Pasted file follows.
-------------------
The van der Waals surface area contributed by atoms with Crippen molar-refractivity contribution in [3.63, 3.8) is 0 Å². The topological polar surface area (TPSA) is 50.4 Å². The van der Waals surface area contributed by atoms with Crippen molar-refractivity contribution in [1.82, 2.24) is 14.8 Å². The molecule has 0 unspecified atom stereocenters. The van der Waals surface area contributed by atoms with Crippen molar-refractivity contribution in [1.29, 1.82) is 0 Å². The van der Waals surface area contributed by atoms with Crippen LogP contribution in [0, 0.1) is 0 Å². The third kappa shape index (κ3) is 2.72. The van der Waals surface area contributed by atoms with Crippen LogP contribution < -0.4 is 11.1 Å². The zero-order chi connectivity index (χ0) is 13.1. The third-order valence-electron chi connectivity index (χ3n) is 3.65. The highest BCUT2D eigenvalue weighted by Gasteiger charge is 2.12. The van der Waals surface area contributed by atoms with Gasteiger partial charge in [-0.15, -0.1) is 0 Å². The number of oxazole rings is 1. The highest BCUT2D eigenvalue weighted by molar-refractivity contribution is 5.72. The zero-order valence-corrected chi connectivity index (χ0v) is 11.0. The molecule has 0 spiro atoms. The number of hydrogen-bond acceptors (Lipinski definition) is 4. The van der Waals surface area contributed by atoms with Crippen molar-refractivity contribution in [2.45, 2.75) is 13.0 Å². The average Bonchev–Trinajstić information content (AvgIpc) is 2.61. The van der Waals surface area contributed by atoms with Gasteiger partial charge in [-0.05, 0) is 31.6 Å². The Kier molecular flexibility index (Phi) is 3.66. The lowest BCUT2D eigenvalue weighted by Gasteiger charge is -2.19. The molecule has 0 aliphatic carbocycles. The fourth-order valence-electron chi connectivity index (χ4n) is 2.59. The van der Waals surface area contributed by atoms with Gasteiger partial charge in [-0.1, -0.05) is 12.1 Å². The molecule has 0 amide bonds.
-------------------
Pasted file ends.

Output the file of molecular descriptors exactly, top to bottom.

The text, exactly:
The van der Waals surface area contributed by atoms with Crippen molar-refractivity contribution in [3.63, 3.8) is 0 Å². The topological polar surface area (TPSA) is 50.4 Å². The van der Waals surface area contributed by atoms with Crippen molar-refractivity contribution in [1.82, 2.24) is 14.8 Å². The molecule has 0 unspecified atom stereocenters. The van der Waals surface area contributed by atoms with Crippen molar-refractivity contribution in [1.29, 1.82) is 0 Å². The van der Waals surface area contributed by atoms with Crippen LogP contribution in [0, 0.1) is 0 Å². The third kappa shape index (κ3) is 2.72. The van der Waals surface area contributed by atoms with Crippen LogP contribution < -0.4 is 11.1 Å². The zero-order chi connectivity index (χ0) is 13.1. The third-order valence-electron chi connectivity index (χ3n) is 3.65. The highest BCUT2D eigenvalue weighted by Gasteiger charge is 2.12. The van der Waals surface area contributed by atoms with Gasteiger partial charge in [-0.15, -0.1) is 0 Å². The number of oxazole rings is 1. The highest BCUT2D eigenvalue weighted by molar-refractivity contribution is 5.72. The zero-order valence-corrected chi connectivity index (χ0v) is 11.0. The molecule has 0 spiro atoms. The number of hydrogen-bond acceptors (Lipinski definition) is 4. The van der Waals surface area contributed by atoms with Crippen molar-refractivity contribution in [2.45, 2.75) is 13.0 Å². The average Bonchev–Trinajstić information content (AvgIpc) is 2.61. The van der Waals surface area contributed by atoms with Gasteiger partial charge in [-0.05, 0) is 31.6 Å². The Kier molecular flexibility index (Phi) is 3.66. The lowest BCUT2D eigenvalue weighted by Gasteiger charge is -2.19. The molecule has 0 aliphatic carbocycles. The fourth-order valence-electron chi connectivity index (χ4n) is 2.59. The van der Waals surface area contributed by atoms with Gasteiger partial charge in [-0.1, -0.05) is 12.1 Å². The molecule has 0 amide bonds.